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Is Your Motion Control System RoHS and REACH Compliant?

3 Mins read

“Safety first” may be a common phrase for companies in the manufacturing industry, but that doesn’t mean it can be taken for granted. Keeping the work environment safe by reducing hazards that can cause to injuries, death, and property damage are essential to preventing loss of life and limb, as well as avoiding losses related to such incidents.

Is Your Motion Control System RoHS and REACH Compliant

Safety is a top priority even with heavily automated production facilities where some (if not most) of the work are handled by machines that utilize various types of motion systems. This is why companies have to comply with regulations like the RoHS and REACH. What are the basic tenets of these regulations, and what do they mean for your company?

RoHS and REACH in a nutshell

RoHS or Restriction of Hazardous Substances is a directive (a set of recommendations) adopted by the European Union, which is designed to help companies restrict the use of certain chemicals that can be harmful to both people and the environment. Hazardous substances restricted by RoHS include the following: lead, mercury, cadmium, hexavalent chromium, polybrominated biphenyls, and polybrominated ether.

To comply with RoHS, your company’s electronic and electrical equipment should not contain more than 0.1% (1000 ppm) of the restricted chemicals. Cadmium and mercury are even more restricted, being limited to just .01% (100 ppm) of a product or equipment’s weight.

On the other hand, REACH or the Registration, Evaluation, Authorization, and Restriction of Chemicals is a European Union regulation (i.e. it is enforced instead of merely being recommended) that is imposed on companies and manufacturers in order for the union to exercise a more thorough level of control over the production and use of potentially hazardous chemical substances. REACH targets a wider scope of chemicals, including known mutagens, carcinogens, biotoxins, and other toxic substances in general.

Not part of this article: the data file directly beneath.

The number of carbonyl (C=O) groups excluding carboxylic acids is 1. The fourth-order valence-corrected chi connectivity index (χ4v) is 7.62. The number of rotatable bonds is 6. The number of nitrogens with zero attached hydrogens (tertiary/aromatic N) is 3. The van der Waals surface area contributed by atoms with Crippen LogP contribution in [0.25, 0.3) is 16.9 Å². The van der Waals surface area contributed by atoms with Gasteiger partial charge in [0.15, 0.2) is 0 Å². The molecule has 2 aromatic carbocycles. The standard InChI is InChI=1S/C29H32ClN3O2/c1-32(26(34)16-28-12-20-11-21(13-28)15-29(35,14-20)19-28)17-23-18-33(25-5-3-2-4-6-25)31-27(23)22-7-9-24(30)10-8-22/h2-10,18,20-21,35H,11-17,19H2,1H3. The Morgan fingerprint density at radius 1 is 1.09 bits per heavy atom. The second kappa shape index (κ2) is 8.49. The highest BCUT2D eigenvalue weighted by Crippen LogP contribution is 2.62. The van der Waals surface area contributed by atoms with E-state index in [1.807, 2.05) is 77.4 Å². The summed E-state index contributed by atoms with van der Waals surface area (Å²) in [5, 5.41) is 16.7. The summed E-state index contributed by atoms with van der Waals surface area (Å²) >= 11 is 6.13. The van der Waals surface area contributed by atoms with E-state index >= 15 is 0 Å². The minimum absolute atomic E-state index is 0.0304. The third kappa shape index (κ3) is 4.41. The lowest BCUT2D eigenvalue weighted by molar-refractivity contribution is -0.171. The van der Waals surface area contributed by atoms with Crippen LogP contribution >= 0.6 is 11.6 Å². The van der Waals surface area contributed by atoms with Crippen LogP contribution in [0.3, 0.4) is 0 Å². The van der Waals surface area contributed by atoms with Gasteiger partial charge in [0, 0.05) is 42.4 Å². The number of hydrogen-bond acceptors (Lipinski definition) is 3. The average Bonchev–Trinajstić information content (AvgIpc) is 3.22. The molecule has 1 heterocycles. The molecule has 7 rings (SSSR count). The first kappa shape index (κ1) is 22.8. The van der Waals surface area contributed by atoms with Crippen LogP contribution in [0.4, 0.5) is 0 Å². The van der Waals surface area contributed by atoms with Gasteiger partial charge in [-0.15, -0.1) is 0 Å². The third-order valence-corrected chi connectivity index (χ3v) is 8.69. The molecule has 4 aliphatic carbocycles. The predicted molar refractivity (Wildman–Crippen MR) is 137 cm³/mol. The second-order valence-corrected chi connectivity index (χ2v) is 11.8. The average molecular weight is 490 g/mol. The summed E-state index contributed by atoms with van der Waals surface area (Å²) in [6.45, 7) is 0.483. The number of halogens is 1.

Companies that deal with at least one ton of these chemicals per year of operation have to register the substances to the European Chemical Agency. Once registered, it’s up to the agency to evaluate, authorize, or restrict the use of this chemicals. In many instances, companies may be asked to use safer substances as an alternative to restricted substances.

How is RoHS different from REACH? To put it simply, RoHS is mostly concerned about the amount of hazardous substances in your hardware. REACH requires far more effort on your company’s part because it applies to anything that involves potentially hazardous substances.

What Does This Mean for Your Company?

Companies in the manufacturing industry today rely on plenty of electronic and electrical solutions to stay operational. That automatically puts your company under the scope of the RoHS and REACH. Computers, organizers, automated sensors, cameras, motion control systems – everything that’s electronic or electrical in nature has to be RoHS and REACH compliant in certain jurisdictions. This may not be an issue for many electronic devices today, but motion control systems are a special case since they are more likely to have higher concentrations of these products.

If your operation relies heavily on automation and motion solutions, the best you can do is use components that are already RoHS and REACH compliant in the first place. Otherwise, replacing non-compliant components of your production line with certified hardware is a good start. For example, Dover Motion’s industrial-grade linear stages that are used in microscopes, automatic liquid handling machines, and robotic equipment can be manufactured so that they meet the standards set by RoHS and REACH.

To find out if your motion control systems are RoHS and REACH compliant, check for each component or product model and see if they are certified. Keep in mind that some devices and components must have both RoHS and REACH certifications or they may need to be replaced if you want to be fully compliant with these regulations.

Complying with RoHS and REACH helps protect your company from the risk of contamination and other problems related to hazardous substances. In addition, you’ll also be able to minimize the effect of these substances on the environment. This means compliance is also a way of doing your part in making the world a safer and less polluted place.

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